Step-by-step: the road to Fleming, 5: Network upgrades

Liking the fast upgrade approach, it is so @maidsafe. We take the thing that brought down skype, consider it carefully and craft that weakness into a strength by having network nodes design for such “catastrophic” events. It feels just right, natural and very powerful as an initial mechanism for upgrades. Kudos routing team :smiley:


But how do you want to achieve that? The “proposed solution” seem to be pretty centralized (signed binaries; other peers drop the connection if you’r not using a “certified” version; …).

Could this be a platform independent wasm file? That get’s executed via eg wasmtime?


Just some intitial thoughts before the wizards come, except @dirvine, who already is here. :wink::grinning:
In my mind I see like 5% of a section being allowed to upgrade, then the section verifies the upgrade, then continues to upgrade the next 5% and so on. The nodes with least amount of responsibility would be upgraded first, When half of a section has been upgraded than it would speed up and upgrade like 30% of remaining nodes at the time. Important that nodes keep a copy of the older software version until it is verified that the new one works, on critical error they would default back to the older version and then retry upgrading.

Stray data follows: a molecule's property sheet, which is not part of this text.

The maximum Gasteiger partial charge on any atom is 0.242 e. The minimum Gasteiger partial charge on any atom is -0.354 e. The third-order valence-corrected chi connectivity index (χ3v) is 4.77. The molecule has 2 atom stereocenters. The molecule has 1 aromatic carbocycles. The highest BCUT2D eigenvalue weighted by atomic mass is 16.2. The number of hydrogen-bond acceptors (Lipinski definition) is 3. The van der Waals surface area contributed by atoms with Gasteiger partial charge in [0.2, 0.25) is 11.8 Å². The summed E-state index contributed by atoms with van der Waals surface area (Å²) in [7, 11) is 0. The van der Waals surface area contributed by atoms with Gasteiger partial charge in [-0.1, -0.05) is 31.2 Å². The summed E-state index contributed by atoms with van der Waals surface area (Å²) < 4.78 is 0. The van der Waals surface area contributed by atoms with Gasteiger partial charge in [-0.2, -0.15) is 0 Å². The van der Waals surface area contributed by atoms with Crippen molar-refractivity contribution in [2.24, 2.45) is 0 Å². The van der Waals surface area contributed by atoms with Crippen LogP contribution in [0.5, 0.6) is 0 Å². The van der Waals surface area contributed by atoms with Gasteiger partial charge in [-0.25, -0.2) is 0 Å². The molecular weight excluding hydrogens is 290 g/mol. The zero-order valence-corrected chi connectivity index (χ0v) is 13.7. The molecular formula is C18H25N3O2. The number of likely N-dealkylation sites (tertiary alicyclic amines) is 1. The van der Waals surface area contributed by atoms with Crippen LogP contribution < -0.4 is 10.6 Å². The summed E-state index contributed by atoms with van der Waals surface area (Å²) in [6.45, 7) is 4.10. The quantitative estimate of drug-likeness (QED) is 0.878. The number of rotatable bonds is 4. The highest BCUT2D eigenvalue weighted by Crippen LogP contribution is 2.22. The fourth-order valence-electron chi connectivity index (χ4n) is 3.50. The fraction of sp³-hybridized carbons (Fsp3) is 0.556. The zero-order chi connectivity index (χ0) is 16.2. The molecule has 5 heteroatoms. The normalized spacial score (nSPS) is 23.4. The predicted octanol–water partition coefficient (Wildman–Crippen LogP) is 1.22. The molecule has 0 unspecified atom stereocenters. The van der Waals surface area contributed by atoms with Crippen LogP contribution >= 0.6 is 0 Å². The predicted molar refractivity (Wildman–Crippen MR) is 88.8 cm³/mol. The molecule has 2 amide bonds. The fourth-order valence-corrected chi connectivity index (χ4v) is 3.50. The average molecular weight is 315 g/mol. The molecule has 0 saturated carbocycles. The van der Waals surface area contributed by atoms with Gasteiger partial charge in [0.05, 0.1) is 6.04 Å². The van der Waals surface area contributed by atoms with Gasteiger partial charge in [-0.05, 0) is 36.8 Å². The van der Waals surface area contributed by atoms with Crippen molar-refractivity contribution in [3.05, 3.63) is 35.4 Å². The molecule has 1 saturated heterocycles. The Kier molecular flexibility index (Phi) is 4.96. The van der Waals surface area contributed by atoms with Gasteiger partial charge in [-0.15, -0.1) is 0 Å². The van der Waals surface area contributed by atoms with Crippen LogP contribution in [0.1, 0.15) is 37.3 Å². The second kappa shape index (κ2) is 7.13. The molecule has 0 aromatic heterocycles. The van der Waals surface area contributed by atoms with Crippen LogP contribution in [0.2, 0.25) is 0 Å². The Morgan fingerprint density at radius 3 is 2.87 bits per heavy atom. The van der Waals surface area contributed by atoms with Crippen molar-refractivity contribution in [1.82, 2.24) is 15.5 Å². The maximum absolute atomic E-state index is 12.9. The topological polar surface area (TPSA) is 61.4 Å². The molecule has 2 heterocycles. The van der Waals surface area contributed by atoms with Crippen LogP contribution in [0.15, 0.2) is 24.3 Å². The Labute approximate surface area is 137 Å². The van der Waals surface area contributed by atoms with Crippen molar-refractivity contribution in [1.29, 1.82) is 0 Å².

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But how do you want to achieve that? The “proposed solution” seem to be pretty centralized (signed binaries; other peers drop the connection if you’r not using a “certified” version; …).

The idea is to start with a solution that works technically without worrying about the ideals, so we can deliver Fleming where upgrades are not the focus: resilient routing with Parsec + Node ageing to enable vaults from home is the focus of this one.

With any mechanism to allow upgrades, we can then go ahead and upgrade to a better upgrade mechanism once we’ve put the appropriate amount of effort into designing one that meets our standards.

So really, this post is more about having a high level idea of the challenges we’ll be facing and proposing a “good enough for a start” solution :smile:


Yeah I think for an initial mechanism that would be sufficient. For post Fleming I think this should include some kind of P2P voting where peers can vote if they would like to accept an upgrade or not.


There was recently discussion about same issue here:

This approach makes sense, and I couldn’t agree more.